HE'S 21, in his first Australian team and about to embark on his maiden international boxing experience, but Nick Cooney is confident he won't be overawed when he steps into the ring at next month's Commonwealth Games.
While his Latrobe Boxing Club stablemate Jackson Woods will complete the trifecta of Olympics, world champs and Commonwealth Games when he competes in Glasgow, Cooney will be getting his first taste of the big time.
But fresh from training three times a day at an intensive camp at the Australian Institute of Sport, the apprentice electrician appears as switched on mentally as he is physically.
``To be honest I don't know what to expect over there,'' he said.
``A helluva lot of people and media, and I'm super excited to be a part of all that, but I just want to take it all in and not get distracted.
``I'm not used to fighting in front of anything like that, but I'm over there for a reason, that's to fight, and I don't want to get drawn into all the hype.''
It is a lesson he could well have learned from Woods, who attended the 2012 Olympics as a teenager and admitted the occasion played a part in his first-round exit.
Cooney is also already familiar with adversity, having overcome both health and human obstacles to secure his place at the Games.
After losing the 2013 national lightweight final to Victorian Tim Locock, the southpaw was struck down by the digestive disease ulcerative colitis.
``I had no energy and was struggling to work, let alone train,'' Cooney recalled this week from the home-made but hugely successful gym in the garden of coach Craig Woods's rural property.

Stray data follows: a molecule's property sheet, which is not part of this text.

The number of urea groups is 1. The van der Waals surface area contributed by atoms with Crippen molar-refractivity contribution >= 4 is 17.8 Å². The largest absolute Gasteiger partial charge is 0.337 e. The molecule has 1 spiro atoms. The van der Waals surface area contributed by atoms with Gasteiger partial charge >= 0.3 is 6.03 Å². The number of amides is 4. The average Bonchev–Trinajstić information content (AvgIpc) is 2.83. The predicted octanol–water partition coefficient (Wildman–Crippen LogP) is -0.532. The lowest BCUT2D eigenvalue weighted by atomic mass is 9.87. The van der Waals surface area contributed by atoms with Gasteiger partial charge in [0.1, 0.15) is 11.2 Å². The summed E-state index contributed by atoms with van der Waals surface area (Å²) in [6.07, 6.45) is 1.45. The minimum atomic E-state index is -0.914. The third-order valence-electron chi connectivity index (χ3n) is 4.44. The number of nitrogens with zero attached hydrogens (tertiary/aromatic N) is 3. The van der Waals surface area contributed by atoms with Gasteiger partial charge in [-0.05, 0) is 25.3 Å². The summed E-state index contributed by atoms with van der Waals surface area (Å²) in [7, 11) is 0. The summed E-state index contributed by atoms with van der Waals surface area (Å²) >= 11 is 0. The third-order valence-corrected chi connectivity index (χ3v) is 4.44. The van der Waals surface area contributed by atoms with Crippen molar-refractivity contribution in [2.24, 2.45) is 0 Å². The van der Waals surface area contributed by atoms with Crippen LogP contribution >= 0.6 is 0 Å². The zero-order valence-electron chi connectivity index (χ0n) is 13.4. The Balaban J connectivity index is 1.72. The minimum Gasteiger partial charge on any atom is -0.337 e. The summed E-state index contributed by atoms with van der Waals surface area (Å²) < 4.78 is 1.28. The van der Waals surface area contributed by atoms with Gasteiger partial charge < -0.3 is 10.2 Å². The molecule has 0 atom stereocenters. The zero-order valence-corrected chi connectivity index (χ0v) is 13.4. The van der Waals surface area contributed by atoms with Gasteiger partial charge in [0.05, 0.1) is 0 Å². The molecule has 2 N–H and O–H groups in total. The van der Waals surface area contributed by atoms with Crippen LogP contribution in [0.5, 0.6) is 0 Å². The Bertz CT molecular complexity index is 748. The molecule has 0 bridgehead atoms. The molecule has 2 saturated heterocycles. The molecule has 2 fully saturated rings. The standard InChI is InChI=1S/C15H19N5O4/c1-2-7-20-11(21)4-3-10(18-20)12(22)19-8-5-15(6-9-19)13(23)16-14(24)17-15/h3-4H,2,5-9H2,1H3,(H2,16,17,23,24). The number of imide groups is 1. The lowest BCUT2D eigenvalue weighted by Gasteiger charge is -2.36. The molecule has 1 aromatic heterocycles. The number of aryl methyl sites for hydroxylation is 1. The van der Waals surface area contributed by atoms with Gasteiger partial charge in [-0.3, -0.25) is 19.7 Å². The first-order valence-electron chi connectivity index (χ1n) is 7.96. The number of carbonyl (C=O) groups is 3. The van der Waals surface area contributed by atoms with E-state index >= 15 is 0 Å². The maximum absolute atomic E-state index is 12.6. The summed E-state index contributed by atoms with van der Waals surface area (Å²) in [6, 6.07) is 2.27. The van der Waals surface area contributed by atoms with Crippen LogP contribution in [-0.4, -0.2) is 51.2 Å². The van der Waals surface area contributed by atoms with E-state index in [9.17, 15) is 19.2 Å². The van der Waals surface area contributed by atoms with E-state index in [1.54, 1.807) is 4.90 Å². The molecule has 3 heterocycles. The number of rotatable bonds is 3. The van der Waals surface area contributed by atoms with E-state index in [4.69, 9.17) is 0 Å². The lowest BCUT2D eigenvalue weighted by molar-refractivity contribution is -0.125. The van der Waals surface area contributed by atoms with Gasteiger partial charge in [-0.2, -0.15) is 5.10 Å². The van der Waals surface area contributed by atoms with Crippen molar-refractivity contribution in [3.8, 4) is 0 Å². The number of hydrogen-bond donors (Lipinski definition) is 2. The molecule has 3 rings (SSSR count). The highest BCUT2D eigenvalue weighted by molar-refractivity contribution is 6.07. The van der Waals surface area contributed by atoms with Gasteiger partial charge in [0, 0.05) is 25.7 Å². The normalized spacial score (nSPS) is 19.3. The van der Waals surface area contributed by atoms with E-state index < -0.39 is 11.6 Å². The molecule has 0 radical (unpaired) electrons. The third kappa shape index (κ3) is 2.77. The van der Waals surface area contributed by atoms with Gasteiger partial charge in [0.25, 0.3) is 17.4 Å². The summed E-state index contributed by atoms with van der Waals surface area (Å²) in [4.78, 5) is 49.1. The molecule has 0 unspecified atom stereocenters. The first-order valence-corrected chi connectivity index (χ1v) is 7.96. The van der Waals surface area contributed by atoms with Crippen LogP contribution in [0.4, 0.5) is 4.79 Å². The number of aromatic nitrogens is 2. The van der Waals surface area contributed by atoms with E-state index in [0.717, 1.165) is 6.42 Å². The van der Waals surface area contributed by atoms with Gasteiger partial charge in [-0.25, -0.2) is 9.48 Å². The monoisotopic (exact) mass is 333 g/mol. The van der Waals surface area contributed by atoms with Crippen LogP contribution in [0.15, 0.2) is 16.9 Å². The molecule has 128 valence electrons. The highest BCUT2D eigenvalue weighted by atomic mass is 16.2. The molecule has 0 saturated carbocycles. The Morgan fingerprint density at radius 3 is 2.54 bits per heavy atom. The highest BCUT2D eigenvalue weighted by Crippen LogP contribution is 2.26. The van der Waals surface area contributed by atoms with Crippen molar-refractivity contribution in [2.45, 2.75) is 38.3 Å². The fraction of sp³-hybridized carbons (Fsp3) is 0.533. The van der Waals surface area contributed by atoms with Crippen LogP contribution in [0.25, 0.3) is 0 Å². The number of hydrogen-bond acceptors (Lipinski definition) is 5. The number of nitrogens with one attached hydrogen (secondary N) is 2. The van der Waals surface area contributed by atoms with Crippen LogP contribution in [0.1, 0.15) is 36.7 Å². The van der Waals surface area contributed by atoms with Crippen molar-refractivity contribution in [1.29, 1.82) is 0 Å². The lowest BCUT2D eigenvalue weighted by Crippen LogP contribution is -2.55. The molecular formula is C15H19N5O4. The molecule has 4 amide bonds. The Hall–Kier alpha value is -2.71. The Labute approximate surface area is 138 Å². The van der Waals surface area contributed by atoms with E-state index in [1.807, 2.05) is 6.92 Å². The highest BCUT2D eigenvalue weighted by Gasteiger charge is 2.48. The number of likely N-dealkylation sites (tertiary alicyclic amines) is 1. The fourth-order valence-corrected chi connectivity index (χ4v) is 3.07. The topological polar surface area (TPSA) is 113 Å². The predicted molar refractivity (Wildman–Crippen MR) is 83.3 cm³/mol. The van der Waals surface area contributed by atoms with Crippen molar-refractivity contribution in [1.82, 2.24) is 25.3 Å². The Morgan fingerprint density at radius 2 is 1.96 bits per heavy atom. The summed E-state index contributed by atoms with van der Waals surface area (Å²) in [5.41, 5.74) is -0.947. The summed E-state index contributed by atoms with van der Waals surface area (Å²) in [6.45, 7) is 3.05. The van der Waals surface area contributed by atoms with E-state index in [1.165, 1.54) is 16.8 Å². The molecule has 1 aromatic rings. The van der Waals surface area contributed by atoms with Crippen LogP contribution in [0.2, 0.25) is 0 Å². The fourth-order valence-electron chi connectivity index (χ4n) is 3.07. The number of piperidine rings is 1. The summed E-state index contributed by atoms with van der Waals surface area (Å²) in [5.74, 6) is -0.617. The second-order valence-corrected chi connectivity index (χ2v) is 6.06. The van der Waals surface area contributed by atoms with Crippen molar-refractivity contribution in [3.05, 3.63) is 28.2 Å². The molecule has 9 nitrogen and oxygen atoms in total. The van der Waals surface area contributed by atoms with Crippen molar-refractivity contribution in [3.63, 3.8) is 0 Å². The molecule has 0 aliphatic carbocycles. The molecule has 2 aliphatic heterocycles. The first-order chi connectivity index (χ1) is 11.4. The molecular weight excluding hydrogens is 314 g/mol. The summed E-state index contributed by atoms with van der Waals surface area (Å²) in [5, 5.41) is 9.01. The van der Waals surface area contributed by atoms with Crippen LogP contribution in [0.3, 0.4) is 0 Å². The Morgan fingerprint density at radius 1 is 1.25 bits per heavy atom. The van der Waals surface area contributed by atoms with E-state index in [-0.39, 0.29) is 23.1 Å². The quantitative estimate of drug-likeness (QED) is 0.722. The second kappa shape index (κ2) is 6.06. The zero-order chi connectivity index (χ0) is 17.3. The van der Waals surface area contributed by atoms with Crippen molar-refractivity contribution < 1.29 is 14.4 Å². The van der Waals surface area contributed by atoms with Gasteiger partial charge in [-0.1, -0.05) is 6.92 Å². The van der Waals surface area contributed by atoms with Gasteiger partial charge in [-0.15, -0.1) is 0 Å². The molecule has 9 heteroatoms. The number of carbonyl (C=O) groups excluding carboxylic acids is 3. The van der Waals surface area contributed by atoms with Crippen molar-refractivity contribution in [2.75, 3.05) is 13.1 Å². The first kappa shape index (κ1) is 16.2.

``So it took a fair while to get back on track and I had to pull out of the worlds trials.''
Earlier this year, Cooney's health had improved sufficiently that he was able to start setting himself goals, culminating in competing at the national titles in Fremantle.
And before he knew it, he was in a repeat of the previous year's final against Locock.
``I was a bit nervous because he's an awkward fighter, but it was a good chance to get revenge,'' he said.
``The previous time he was taking the fight to me, but this time I was in-and-out more. It was an extremely tough fight, but I was confident I had the right result.
``When I won I was absolutely stoked. It's the first time I've been part of an Australian team and it's an overwhelming feeling.''
Growing up, Cooney took part in football, softball, swimming, soccer and athletics - even becoming a multiple state middle distance champion - but, having settled on his preferred sport, leaves Latrobe tomorrow with a balanced perspective.
His coach believes favourable draws could help either of his charges gain a medal, but both know the fickle format of three three-minute rounds leaves little room for error.
``I'm over the illness, I'm fit and it's all coming right,'' Cooney said.
``My first goal was to win one fight but since then I've won four or five and booked my ticket to the Commonwealth Games.
``I'm expecting a lot of good boxers. Every fight is going to be tough and I think the skill level will be a lot better than at nationals.
``But we've prepared well. We've been training three times a day and our fitness is better than it's ever been.''
The Latrobe pair, who will spend two weeks training in Canberra and visit Ireland and Kazakhstan for further camps before reaching Glasgow, attribute the club's success to their coach and his methods.
``The gym is more like a family than a club - we all back each other and are there for each other,'' Cooney added.
``When young ones come in they are just as important as the rest of us and we take time out to teach them a few things because the quicker they get up to our level the better it is for us.''